Dreams Things True was a laborious read for me. I had a hard time staying engaged, but there certainly will be an audience for this modern take on star-crossed lovers.
A modern-day Romeo and Juliet story in which a wealthy Southern boy falls in love with an undocumented Mexican girl and together they face perils in their hostile Georgia town.
Evan, a soccer star and the nephew of a conservative Southern Senator, has never wanted for much — except a functional family. Alma has lived in Georgia since she was two-years-old, excels in school, and has a large, warm Mexican family. Never mind their differences, the two fall in love, and they fall hard. But when ICE (Immigration and Customs Enforcement) begins raids on their town, Alma knows that she needs to tell Evan her secret. There’s too much at stake. But how to tell her country-club boyfriend that she’s an undocumented immigrant? That her whole family and most of her friends live in the country without permission. What follows is a beautiful, nuanced, well-paced exploration of the complications of immigration, young love, defying one’s family, and facing a tangled bureaucracy that threatens to completely upend two young lives.
This book had a lot of things going for it, but it just wasn’t as engaging as I wanted. Dream Things True puts a human face on the controversial topic of illegal immigration in America, and it presents a fair view of the issue from many perspectives. Both Alma and Evan are likeable characters and their Romeo and Juliet relationship will be a draw for many YA romance readers. Alma is a character who works hard and makes sacrifices for her future and her family, and there is a lot to admire about her journey. Her character’s experiences certainly work towards breaking down some of the stereotyping readers might have about the average undocumented resident. There is enough conflict and drama to keep the story moving along at a fairly consistent pace. I think my biggest problem was the third person point of view. It resulted in a lot of telling instead of showing. I encountered several passages that felt stilted as a result. One of the most glaring was when Evan first sat down with his uncle and instead of allowing readers to draw inferences about their relationship, readers were given what felt like a straight informational paragraph out of an English grammar exercise. Several times, character’s thoughts were used to give a lot of information at one time as well, which had the same stilted feel. I understand the need to get information to readers, but it didn’t feel like a natural presentation of ideas and it always popped me out of the story when it happened. I also think this point of view created too much distance between readers and the main characters. I didn’t personally relate to either Alma or Evan, and it would have been easier for me to feel connected to them if they had shared the narrative as dual first person perspectives. The addition of untranslated Spanish conversations will be a problem for many readers as well. My rudimentary skills weren’t up to the task of translating all of it, so I sometimes felt left out – I think it was authentic to include those lines of dialogue, and for the right audience, it will be perfect, but for me – it created more distance. I think there is an audience who will certainly relate to this book, but I think if you are not someone with some connection to Alma’s culture and experience it just isn’t as compelling.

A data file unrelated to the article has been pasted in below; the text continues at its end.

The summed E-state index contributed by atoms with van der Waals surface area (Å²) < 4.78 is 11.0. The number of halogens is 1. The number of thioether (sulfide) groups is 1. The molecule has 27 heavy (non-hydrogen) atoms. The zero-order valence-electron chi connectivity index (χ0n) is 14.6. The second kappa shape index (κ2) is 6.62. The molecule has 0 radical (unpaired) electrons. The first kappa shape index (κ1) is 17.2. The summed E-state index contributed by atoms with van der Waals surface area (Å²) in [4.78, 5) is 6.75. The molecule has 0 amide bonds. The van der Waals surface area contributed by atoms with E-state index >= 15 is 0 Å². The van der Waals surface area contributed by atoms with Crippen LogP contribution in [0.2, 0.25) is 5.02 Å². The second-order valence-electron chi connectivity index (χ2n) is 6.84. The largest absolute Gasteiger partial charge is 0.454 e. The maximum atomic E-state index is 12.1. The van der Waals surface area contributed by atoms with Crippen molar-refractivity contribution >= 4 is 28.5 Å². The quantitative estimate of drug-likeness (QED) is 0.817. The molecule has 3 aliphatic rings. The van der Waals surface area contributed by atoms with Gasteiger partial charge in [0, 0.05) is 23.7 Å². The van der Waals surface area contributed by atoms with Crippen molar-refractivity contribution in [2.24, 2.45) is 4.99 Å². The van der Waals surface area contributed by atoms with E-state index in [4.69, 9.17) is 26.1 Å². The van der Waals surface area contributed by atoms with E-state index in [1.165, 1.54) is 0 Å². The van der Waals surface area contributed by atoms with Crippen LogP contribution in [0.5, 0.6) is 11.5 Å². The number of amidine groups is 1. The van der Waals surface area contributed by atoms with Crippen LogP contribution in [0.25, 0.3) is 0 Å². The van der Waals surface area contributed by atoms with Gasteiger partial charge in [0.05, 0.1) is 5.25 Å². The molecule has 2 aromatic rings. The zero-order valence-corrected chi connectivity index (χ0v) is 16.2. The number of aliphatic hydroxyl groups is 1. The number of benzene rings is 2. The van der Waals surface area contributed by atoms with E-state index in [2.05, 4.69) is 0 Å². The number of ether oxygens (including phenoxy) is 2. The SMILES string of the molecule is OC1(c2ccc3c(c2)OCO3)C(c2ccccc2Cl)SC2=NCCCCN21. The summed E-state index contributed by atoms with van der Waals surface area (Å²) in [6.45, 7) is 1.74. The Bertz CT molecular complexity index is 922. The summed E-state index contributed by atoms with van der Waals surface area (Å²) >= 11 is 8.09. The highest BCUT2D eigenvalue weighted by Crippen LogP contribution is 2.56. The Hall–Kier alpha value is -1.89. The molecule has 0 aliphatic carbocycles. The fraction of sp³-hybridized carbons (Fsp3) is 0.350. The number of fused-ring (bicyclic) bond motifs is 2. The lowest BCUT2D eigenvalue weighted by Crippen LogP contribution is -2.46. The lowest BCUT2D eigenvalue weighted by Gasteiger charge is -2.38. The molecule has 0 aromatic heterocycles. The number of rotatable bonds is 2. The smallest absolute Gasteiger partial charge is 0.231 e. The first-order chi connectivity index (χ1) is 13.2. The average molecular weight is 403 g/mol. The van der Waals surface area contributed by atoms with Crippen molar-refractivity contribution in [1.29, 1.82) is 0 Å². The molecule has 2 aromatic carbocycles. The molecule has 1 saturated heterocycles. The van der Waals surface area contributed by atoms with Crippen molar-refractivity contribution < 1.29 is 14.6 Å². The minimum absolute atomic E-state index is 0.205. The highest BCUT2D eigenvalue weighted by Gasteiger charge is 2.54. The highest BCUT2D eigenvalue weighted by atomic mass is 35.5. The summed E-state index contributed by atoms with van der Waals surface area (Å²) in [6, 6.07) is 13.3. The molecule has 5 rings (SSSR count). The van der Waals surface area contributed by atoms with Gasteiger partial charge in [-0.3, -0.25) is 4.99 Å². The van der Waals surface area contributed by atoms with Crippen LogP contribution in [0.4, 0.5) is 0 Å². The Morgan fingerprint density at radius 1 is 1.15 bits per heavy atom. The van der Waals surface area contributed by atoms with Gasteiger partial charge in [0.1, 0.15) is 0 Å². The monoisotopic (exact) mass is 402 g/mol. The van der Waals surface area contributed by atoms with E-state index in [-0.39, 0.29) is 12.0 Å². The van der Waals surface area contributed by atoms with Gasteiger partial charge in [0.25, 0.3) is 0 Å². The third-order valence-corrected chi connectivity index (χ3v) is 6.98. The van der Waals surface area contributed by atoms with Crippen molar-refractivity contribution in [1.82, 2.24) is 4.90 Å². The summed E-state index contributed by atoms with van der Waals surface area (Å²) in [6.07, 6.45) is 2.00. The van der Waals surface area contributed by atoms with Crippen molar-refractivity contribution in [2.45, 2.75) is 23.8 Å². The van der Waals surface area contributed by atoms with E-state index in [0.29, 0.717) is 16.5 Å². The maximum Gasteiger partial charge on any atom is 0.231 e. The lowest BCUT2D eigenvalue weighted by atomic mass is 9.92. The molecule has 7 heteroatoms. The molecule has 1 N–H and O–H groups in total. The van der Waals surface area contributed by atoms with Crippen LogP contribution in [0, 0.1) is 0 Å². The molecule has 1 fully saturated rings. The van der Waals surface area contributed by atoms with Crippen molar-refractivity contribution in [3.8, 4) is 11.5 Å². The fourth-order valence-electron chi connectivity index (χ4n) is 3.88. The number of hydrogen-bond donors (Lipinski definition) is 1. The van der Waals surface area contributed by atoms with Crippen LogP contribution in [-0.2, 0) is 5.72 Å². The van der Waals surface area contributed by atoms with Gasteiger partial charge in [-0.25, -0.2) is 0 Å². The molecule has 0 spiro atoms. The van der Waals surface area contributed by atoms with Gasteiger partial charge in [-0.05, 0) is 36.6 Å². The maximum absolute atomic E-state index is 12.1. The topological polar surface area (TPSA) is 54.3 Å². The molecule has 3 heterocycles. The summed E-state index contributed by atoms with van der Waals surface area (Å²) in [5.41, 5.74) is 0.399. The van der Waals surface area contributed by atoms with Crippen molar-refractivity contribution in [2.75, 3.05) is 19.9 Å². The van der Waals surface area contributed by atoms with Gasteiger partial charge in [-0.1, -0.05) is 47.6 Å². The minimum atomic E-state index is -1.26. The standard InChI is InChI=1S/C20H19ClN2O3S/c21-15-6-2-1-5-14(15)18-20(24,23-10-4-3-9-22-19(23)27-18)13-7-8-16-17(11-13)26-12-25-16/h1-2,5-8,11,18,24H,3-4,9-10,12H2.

I received an ARC from the publisher via NetGalley in exchange for an honest review.